Over a third of articulating students get ‘no credit’

College learners forced to begin again at university, threatening efforts to widen access to HE
3rd March 2017, 12:00am
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Over a third of articulating students get ‘no credit’


More than a third of students moving from college to university get no credit for their previous study, TESS can reveal.

Figures obtained from the Scottish Funding Council show that, of the 8,391 students who articulated into Scottish universities in 2014-15, and for whom a destination is known, more than 3,500 received no credit, while less than half (4,008) received full credit, allowing them to complete a degree in four years.

The number is lower at Scotland’s ancient universities. Of the roughly 300 students who moved into the University of Glasgow from colleges, only 20 got full credit, or advanced standing, for their prior learning. And at the University of Edinburgh, only five of the 95 students who entered from colleges in 2014-15 did so with full credit. The University of St Andrews had 29 students from college start courses that year - only three with full credit.

Articulation has long been hailed as a key tool for widening access to university. Students holding an HND should be able to move straight into the third year of a relevant university degree after their two years of college study, while those with an HNC should be able to move straight into second year.

Patchy progress

At City of Glasgow College, which had the largest number of articulating students, 1,429 students moved to universities. Of the 1,372 whose articulation route is known, however, only 735 received full credit for their prior learning at the college.

Last month, Scotland’s new commissioner for fair access to HE, Professor Sir Peter Scott, said articulation was one of the reasons why Scotland had a higher access rate for those from deprived backgrounds than England (“ ‘If you can make a difference, however small, you should’ ”, Insight, 17 February). He also hailed what he called local “cottage industries” of good practice in some parts of Scotland, which should be rolled out further.

But the figures show underperformance even in local cooperation between universities and colleges, particularly Scotland’s ancient universities.

Edinburgh College, which provided more than half of the total of articulating students at the University of Edinburgh, had only 54 students move on to a degree there - five with full credit.

However, the statistics also highlight some successful articulation routes. North East Scotland College had the highest proportion of its students enter university with full credit in 2014-15 (465 of the 731 for whom the route is known). Of those, 384 went on to Robert Gordon University.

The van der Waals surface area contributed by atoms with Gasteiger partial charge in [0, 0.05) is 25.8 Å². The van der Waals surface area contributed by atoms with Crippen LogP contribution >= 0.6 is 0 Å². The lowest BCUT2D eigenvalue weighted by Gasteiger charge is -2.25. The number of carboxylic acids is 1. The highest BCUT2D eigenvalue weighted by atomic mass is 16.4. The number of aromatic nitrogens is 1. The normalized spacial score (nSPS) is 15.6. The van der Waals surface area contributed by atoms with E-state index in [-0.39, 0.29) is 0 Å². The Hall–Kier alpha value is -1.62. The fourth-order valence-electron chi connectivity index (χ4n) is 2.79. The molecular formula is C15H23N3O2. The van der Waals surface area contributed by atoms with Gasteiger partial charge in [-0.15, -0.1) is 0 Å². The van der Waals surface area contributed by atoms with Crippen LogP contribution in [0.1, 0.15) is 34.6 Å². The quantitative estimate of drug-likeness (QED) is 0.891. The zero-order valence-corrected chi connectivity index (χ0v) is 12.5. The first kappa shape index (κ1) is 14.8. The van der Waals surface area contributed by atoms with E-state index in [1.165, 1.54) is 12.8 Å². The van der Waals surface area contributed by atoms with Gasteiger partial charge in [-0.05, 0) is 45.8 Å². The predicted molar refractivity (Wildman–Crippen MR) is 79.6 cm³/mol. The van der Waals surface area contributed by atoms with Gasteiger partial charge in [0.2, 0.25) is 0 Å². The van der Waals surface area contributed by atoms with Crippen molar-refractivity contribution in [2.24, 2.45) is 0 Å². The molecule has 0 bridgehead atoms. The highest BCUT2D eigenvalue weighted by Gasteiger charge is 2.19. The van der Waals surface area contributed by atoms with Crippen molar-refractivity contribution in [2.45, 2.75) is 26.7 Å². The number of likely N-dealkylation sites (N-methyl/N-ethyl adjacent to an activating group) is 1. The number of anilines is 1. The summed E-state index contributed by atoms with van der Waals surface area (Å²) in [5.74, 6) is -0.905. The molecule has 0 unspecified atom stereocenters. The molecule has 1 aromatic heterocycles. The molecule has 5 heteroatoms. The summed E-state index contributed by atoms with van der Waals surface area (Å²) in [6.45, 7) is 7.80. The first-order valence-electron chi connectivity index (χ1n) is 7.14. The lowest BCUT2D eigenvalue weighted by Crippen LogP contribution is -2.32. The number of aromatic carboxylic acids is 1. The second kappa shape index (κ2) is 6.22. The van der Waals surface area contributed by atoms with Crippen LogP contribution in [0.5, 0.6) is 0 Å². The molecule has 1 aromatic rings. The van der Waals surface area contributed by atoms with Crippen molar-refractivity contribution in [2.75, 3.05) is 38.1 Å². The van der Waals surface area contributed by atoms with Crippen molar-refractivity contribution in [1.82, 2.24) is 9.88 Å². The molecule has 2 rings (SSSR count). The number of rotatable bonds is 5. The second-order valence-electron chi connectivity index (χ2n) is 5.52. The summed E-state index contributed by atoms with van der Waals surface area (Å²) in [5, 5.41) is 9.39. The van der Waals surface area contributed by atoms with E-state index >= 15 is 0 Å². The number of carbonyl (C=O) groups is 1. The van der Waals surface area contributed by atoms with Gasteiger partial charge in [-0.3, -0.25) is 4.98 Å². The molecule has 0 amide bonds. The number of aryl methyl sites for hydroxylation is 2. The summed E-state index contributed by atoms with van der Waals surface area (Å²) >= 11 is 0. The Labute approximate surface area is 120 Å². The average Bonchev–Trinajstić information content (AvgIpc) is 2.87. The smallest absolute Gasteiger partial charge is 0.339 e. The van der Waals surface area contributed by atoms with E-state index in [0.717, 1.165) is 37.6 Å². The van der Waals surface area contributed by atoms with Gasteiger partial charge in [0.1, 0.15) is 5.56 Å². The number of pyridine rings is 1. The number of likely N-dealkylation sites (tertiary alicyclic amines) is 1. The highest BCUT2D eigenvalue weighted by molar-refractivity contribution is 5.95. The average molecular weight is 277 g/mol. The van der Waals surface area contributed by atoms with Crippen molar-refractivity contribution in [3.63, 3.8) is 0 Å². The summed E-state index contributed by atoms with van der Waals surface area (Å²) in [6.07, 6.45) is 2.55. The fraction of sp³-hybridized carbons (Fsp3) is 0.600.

Universities stressed that going straight into second or third year was not always the best option for a student. There were also cases where students moved into a different subject area altogether, meaning that they could not be given credit for their college study.

But Vonnie Sandlan, president of the NUS Scotland students’ union, said: “It’s appalling that the status quo allows universities to pick the level students can articulate into, creating wild inconsistencies across the country, with the usual suspects not pulling their weight when it comes to articulation.

Making students repeat years can force them into debt or deter them from going to university

“As well as adding years of repetition, making students repeat years of study can force them into additional financial debt, or even deter them from going to university at all.”

Paul Little, principal of City of Glasgow College, said: “Enhanced articulation with direct entry to degree years three and four across the sector is long overdue and would also eliminate any double funding. Surely it is now time for that level playing field?”

Annette Bruton, principal of Edinburgh College, said that it had successfully established routes with a number of universities, including Edinburgh Napier University. However, where these systems were not in place, repetition could be down to inconsistencies in the system, she added. There could also be an element of universities “not trusting us to have educated the students to the level required”.

Work has just begun

Alastair Sim, director of Universities Scotland, said the rate of students articulating with credit could be improved and universities were committed to doing so. The work, he added, had just begun.

“Widening access, student choice and benefit should be the factors that drive more articulation routes and full credit given to students,” Mr Sim said. “Creating successful routes between college and university is not quick or cheap. Saving money should not be the driving force behind this agenda if it is to work well for students.”

A spokesman for the University of Edinburgh said all entrants got full recognition of their prior learning and this could result in entry to year two or three of a degree if there was a good curriculum match.

“[HNDs and HNCs] are focused on vocationally oriented subjects and therefore don’t match all subjects across the university,” he added. “We also allow students eligible for advanced entry to enter in year one, as part of a large cohort of new students, if they believe this will be more conducive to establishing themselves as learners at the university.”

Scottish Funding Council interim chief executive Dr John Kemp said: “Through outcome agreements, we are encouraging universities to develop a system where more students get full credit and are well supported.”


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